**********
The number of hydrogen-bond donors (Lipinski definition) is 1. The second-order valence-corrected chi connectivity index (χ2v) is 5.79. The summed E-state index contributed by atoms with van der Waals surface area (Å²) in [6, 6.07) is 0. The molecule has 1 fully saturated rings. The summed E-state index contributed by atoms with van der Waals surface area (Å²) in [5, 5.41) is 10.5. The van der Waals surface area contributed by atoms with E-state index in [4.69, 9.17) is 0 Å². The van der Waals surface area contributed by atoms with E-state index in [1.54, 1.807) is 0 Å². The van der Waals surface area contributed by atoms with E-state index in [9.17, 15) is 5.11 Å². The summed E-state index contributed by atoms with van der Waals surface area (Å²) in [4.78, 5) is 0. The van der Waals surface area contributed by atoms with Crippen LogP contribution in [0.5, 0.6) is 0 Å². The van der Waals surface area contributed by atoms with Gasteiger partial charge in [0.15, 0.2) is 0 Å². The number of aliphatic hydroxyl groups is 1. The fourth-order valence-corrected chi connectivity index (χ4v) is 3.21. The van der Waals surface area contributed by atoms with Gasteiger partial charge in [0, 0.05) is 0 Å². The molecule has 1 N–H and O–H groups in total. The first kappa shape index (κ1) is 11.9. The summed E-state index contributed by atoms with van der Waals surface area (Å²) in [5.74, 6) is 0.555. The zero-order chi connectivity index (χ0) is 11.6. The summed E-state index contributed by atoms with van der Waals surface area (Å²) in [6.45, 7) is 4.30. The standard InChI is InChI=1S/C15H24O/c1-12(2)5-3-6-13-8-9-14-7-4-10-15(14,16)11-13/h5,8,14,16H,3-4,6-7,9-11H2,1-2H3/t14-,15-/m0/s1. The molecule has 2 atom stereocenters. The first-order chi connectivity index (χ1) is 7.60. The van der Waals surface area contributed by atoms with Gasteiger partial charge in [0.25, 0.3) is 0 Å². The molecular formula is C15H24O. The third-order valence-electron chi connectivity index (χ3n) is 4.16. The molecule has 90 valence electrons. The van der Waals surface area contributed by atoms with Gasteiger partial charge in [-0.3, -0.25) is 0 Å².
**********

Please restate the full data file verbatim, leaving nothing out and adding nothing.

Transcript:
The number of hydrogen-bond donors (Lipinski definition) is 1. The second-order valence-corrected chi connectivity index (χ2v) is 5.79. The summed E-state index contributed by atoms with van der Waals surface area (Å²) in [6, 6.07) is 0. The molecule has 1 fully saturated rings. The summed E-state index contributed by atoms with van der Waals surface area (Å²) in [5, 5.41) is 10.5. The van der Waals surface area contributed by atoms with E-state index in [4.69, 9.17) is 0 Å². The van der Waals surface area contributed by atoms with E-state index in [1.54, 1.807) is 0 Å². The van der Waals surface area contributed by atoms with E-state index in [9.17, 15) is 5.11 Å². The summed E-state index contributed by atoms with van der Waals surface area (Å²) in [4.78, 5) is 0. The van der Waals surface area contributed by atoms with Crippen LogP contribution in [0.5, 0.6) is 0 Å². The van der Waals surface area contributed by atoms with Gasteiger partial charge in [0.15, 0.2) is 0 Å². The number of aliphatic hydroxyl groups is 1. The fourth-order valence-corrected chi connectivity index (χ4v) is 3.21. The van der Waals surface area contributed by atoms with Gasteiger partial charge in [0, 0.05) is 0 Å². The molecule has 1 N–H and O–H groups in total. The first kappa shape index (κ1) is 11.9. The summed E-state index contributed by atoms with van der Waals surface area (Å²) in [5.74, 6) is 0.555. The zero-order chi connectivity index (χ0) is 11.6. The summed E-state index contributed by atoms with van der Waals surface area (Å²) in [6.45, 7) is 4.30. The standard InChI is InChI=1S/C15H24O/c1-12(2)5-3-6-13-8-9-14-7-4-10-15(14,16)11-13/h5,8,14,16H,3-4,6-7,9-11H2,1-2H3/t14-,15-/m0/s1. The molecule has 2 atom stereocenters. The first-order chi connectivity index (χ1) is 7.60. The van der Waals surface area contributed by atoms with Gasteiger partial charge in [0.25, 0.3) is 0 Å². The molecular formula is C15H24O. The third-order valence-electron chi connectivity index (χ3n) is 4.16. The molecule has 90 valence electrons. The van der Waals surface area contributed by atoms with Gasteiger partial charge in [-0.3, -0.25) is 0 Å².